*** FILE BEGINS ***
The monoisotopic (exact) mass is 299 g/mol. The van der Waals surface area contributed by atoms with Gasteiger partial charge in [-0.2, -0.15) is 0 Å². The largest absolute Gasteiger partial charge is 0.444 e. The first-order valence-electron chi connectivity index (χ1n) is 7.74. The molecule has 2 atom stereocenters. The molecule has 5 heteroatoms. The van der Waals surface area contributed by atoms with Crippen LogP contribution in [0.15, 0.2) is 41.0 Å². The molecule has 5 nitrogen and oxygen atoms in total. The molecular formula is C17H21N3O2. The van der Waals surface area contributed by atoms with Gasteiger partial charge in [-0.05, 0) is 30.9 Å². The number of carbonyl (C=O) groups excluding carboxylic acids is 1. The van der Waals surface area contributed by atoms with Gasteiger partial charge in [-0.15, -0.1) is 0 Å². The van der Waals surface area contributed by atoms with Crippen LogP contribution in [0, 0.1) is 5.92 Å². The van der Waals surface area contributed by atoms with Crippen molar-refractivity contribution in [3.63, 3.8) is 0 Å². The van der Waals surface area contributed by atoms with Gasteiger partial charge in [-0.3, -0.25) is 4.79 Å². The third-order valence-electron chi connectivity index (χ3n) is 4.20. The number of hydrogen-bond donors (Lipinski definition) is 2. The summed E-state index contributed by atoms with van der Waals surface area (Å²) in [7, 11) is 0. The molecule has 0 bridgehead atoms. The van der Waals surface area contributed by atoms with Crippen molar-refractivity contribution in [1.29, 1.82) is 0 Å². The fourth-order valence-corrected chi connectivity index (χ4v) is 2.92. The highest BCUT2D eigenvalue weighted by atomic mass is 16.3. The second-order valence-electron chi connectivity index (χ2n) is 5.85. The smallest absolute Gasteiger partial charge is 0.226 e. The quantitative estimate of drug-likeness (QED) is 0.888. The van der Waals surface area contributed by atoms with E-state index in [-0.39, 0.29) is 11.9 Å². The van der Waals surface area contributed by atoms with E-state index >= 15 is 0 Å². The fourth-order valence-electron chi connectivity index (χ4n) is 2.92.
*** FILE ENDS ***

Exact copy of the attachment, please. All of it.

The monoisotopic (exact) mass is 299 g/mol. The van der Waals surface area contributed by atoms with Gasteiger partial charge in [-0.2, -0.15) is 0 Å². The largest absolute Gasteiger partial charge is 0.444 e. The first-order valence-electron chi connectivity index (χ1n) is 7.74. The molecule has 2 atom stereocenters. The molecule has 5 heteroatoms. The van der Waals surface area contributed by atoms with Crippen LogP contribution in [0.15, 0.2) is 41.0 Å². The molecule has 5 nitrogen and oxygen atoms in total. The molecular formula is C17H21N3O2. The van der Waals surface area contributed by atoms with Gasteiger partial charge in [-0.05, 0) is 30.9 Å². The number of carbonyl (C=O) groups excluding carboxylic acids is 1. The van der Waals surface area contributed by atoms with Gasteiger partial charge in [-0.15, -0.1) is 0 Å². The van der Waals surface area contributed by atoms with Crippen LogP contribution in [0, 0.1) is 5.92 Å². The van der Waals surface area contributed by atoms with Crippen molar-refractivity contribution in [3.63, 3.8) is 0 Å². The van der Waals surface area contributed by atoms with Gasteiger partial charge in [-0.3, -0.25) is 4.79 Å². The third-order valence-electron chi connectivity index (χ3n) is 4.20. The number of hydrogen-bond donors (Lipinski definition) is 2. The summed E-state index contributed by atoms with van der Waals surface area (Å²) in [7, 11) is 0. The molecule has 0 bridgehead atoms. The van der Waals surface area contributed by atoms with Crippen molar-refractivity contribution in [1.29, 1.82) is 0 Å². The fourth-order valence-corrected chi connectivity index (χ4v) is 2.92. The highest BCUT2D eigenvalue weighted by atomic mass is 16.3. The second-order valence-electron chi connectivity index (χ2n) is 5.85. The smallest absolute Gasteiger partial charge is 0.226 e. The quantitative estimate of drug-likeness (QED) is 0.888. The van der Waals surface area contributed by atoms with E-state index in [-0.39, 0.29) is 11.9 Å². The van der Waals surface area contributed by atoms with E-state index >= 15 is 0 Å². The fourth-order valence-electron chi connectivity index (χ4n) is 2.92.